Temperatures are on the rise. The days are growing longer. Ice cream trucks make their rounds. The Earth tilts on its axis toward the sun (well, if you live in the northern hemisphere). In other words, summer is here! Lucky for you, we have some exciting citizen science projects that you can participate in while you’re out at the beach or simply sitting back and enjoying life in the slower lane this season.
Did you know that the U.S. is home to over 11,000 different moth species? National Moth Week occurs from July 23-29, 2012. You can join existing teams or organize a count in your area! Photography enthusiasts, you can take photos of moths to record species spotted in parks, environmental education centers, or fluttering around your porch light while you’re sipping your lemonade. All you need is a camera to take photos and a computer to record the data. Read more about helpful tips on how to find moths.
BEACH is intended to reduce the risk of disease for people who play in saltwater. The program strives to educate the public about the risks associated with polluted water and what each of us can do to reduce that risk. Volunteers monitor high-risk Washington state beaches for bacteria. All materials are provided by BEACH!
3. Jelly Watch
If you spot any jellyfish on the beach while building sandcastles or strolling along the coast, you can report it to JellyWatch.org, a database dedicated to documenting ocean conditions. Students, teachers, and scientists can conduct their own research using information gathered from around the globe, conveniently gathered on the website.
If you’re not headed toward the beach this summer, perhaps you’ll be visiting a park at some point this season. Volunteers in Parks participants work side by side with employees of the National Park Service to preserve the U.S.’s natural legacy. Help visitors discover the resources, meanings, and values found in national parks. Become a “VIP” and immerse yourself in the park experience!
Leisure sometimes brings us to open spaces from which we end up staring at the sky. The S’COOL citizen science project offers another productive way to enjoy this experience while you’re pondering the deeper philosophical questions in life. Observe cloud types and record information on height, cover, and related conditions from anywhere in the world and send them to NASA for comparison.
Are you one of those who love the ocean but don’t want to deal with the sunburns, parking, or other unpleasant aspects that come with the territory? Here’s a citizen science project that puts you in touch with the ocean but saves you the extra costs in suntan lotion. The Digital Fishers Project allows you to help scientists identify different species of fish. You can assist with research by watching 15-second videos from the comfort of your own computer and click on simple responses.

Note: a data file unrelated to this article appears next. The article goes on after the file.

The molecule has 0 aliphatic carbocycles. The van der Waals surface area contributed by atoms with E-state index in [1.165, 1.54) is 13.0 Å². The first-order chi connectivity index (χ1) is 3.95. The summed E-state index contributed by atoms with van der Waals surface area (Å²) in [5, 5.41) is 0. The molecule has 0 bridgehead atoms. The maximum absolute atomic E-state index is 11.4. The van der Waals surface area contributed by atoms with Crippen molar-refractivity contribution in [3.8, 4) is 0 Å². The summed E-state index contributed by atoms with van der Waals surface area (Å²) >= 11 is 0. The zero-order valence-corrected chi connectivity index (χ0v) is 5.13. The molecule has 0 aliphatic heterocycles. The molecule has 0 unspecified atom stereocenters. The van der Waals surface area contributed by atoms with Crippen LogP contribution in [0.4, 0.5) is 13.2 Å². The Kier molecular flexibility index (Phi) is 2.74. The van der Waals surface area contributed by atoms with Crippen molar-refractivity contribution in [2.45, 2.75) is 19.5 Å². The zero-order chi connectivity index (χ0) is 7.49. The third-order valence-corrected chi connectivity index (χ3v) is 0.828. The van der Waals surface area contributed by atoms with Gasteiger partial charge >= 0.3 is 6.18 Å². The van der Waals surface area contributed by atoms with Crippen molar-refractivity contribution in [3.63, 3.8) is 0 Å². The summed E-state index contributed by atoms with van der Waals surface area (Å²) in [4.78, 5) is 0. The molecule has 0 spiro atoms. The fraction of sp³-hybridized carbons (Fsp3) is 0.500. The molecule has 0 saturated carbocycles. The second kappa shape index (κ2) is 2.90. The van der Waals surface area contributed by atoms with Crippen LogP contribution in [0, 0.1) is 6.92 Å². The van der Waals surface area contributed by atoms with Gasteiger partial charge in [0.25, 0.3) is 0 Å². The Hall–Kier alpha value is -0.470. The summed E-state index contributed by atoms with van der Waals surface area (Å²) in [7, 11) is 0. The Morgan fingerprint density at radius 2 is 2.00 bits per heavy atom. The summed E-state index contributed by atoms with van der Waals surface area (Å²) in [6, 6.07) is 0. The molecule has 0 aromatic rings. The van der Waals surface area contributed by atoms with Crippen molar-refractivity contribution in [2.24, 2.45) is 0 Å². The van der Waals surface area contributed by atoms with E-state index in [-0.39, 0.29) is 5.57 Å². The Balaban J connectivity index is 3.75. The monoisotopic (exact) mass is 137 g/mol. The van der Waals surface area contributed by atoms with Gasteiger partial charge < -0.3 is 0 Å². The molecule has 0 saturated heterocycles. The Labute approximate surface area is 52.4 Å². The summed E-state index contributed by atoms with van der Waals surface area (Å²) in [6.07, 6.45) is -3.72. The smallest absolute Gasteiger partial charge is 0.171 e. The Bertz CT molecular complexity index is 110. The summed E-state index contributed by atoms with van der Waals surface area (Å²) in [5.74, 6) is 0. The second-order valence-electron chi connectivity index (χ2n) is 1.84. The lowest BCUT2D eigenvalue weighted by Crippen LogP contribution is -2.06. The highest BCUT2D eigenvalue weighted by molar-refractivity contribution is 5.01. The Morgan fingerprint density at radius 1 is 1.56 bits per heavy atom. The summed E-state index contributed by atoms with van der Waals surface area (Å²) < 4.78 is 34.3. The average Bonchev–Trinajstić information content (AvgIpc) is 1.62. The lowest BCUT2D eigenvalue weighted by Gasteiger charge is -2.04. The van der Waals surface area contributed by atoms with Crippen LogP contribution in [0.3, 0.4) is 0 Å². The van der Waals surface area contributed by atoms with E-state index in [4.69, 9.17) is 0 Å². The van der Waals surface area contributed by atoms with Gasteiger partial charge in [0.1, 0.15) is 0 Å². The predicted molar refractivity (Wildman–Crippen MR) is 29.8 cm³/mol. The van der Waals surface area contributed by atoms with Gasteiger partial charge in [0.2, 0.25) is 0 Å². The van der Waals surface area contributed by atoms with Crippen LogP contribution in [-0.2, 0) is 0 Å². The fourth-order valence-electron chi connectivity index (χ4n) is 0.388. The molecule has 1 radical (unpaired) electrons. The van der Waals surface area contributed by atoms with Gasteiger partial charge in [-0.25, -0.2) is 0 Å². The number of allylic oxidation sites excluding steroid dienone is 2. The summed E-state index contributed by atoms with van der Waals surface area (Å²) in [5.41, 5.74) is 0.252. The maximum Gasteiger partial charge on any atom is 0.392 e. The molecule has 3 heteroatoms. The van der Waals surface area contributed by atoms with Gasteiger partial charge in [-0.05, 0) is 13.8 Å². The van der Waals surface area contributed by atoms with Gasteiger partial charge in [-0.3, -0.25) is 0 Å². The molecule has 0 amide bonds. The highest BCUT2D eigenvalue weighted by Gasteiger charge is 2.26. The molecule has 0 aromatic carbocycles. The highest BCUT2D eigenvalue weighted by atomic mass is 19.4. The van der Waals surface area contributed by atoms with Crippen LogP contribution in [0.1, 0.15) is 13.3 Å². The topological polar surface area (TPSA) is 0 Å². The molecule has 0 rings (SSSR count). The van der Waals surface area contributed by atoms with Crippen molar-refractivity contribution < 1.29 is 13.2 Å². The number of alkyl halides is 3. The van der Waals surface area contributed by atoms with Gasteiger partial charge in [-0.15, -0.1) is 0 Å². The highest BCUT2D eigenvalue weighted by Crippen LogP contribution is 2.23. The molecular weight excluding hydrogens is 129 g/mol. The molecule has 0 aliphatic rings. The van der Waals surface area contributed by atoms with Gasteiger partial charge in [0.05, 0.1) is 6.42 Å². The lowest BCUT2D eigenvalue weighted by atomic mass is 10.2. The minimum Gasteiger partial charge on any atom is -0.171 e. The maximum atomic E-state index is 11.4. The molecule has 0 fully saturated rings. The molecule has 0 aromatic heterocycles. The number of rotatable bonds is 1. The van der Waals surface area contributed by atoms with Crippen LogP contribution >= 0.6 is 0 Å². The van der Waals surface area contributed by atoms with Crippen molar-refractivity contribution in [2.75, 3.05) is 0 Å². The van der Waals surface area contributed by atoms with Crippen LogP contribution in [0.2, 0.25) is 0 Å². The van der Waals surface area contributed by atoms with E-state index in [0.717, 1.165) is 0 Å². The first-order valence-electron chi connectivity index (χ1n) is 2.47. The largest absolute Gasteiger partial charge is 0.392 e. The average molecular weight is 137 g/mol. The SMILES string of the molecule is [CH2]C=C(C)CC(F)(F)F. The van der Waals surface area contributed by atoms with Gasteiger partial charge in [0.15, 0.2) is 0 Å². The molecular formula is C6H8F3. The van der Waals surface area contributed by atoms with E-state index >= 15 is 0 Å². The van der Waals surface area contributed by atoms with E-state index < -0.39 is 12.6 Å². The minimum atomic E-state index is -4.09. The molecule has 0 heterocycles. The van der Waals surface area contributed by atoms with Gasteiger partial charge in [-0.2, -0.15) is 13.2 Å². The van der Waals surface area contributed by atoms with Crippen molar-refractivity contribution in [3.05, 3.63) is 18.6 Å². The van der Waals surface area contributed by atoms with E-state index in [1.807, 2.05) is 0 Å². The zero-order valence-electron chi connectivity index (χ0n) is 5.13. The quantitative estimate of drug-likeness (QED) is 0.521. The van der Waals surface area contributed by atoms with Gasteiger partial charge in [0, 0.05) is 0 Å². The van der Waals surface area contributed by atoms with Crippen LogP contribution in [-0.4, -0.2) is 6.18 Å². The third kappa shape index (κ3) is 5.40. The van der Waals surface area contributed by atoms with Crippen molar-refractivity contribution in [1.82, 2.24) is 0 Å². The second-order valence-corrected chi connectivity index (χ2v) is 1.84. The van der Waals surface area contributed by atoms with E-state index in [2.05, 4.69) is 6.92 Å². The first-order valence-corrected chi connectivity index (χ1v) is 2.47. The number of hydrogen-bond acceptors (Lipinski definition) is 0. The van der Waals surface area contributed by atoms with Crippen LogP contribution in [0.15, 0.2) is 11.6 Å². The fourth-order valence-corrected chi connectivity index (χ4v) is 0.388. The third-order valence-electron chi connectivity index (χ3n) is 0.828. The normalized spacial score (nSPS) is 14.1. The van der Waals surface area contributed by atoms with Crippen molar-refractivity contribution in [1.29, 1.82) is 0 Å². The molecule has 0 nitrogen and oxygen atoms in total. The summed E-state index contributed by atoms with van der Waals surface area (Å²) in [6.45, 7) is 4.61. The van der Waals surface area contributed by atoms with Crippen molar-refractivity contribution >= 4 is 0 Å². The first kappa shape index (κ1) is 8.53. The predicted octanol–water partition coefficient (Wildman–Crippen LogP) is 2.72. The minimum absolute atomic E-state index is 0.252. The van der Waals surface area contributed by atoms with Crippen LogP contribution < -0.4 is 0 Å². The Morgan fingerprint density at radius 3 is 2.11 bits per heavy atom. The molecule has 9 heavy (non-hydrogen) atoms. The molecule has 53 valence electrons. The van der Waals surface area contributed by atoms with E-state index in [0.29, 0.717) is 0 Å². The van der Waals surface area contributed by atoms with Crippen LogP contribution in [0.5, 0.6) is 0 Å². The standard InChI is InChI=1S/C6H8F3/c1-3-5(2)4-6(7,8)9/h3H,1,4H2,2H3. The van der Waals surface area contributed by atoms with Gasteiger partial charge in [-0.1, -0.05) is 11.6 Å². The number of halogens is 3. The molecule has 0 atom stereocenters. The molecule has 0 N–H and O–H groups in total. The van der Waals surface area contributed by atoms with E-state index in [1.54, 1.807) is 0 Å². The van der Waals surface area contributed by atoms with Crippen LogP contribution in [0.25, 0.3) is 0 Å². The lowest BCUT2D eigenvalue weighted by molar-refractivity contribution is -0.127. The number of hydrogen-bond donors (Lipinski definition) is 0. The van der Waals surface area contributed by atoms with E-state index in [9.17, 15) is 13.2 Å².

In some parts of the U.S., summer brings with it the familiar, breathtaking flash of fireflies. Firefly Watch combines an annual summer evening phenomenon with scientific research. Help the Boston Museum of Science, Tufts University, and Fitchburg State College track these insects to help determine how human-made light or pesticides on lawns may affect the species.
The New York State Department of Environmental Conservation (DEC) is looking for citizen scientists to help them monitor turkeys in the wild. Help count young male and female turkeys (also known as Jakes and Jennies) in August 2012. The survey sheds light on the interaction between weather, environment, and flock vitality. It also helps determine fall hunting potential.
Spy on nature and contribute to science at the same time! With SciSpy, you can share photos and observations and contribute to research initiatives. Created by the Science Channel (via Discovery), SciSpy enlists participants to document the natural world in their backyards, parks, cities, and towns. The information you submit can provide helpful information to track migrations, changes in the natural environment, seasonal trends, and more!
This is definitely not for the arachnophobic citizen scientist (like me), but if you’re fascinated by (and not squeamish of) spiders, here’s a project via the Los Angeles Natural History Museum that will tickle your fancy. Because there are no significant collections of urban spiders from the LA area, the museum invites citizen scientists to submit data about the spiders in Los Angeles in order to understand how widespread new species have become and how they may have interacted with native spiders.
Whether you are looking for creative ways to make your summer productive, looking for an excuse to explore the outdoors, or genuinely want to contribute to science, these projects are a great way to start! If you want to learn about more citizen science projects that you can participate in, make sure you stop by our extensive Project Finder. Make the most of this summer by exploring, learning something new, and contributing to science at the same time!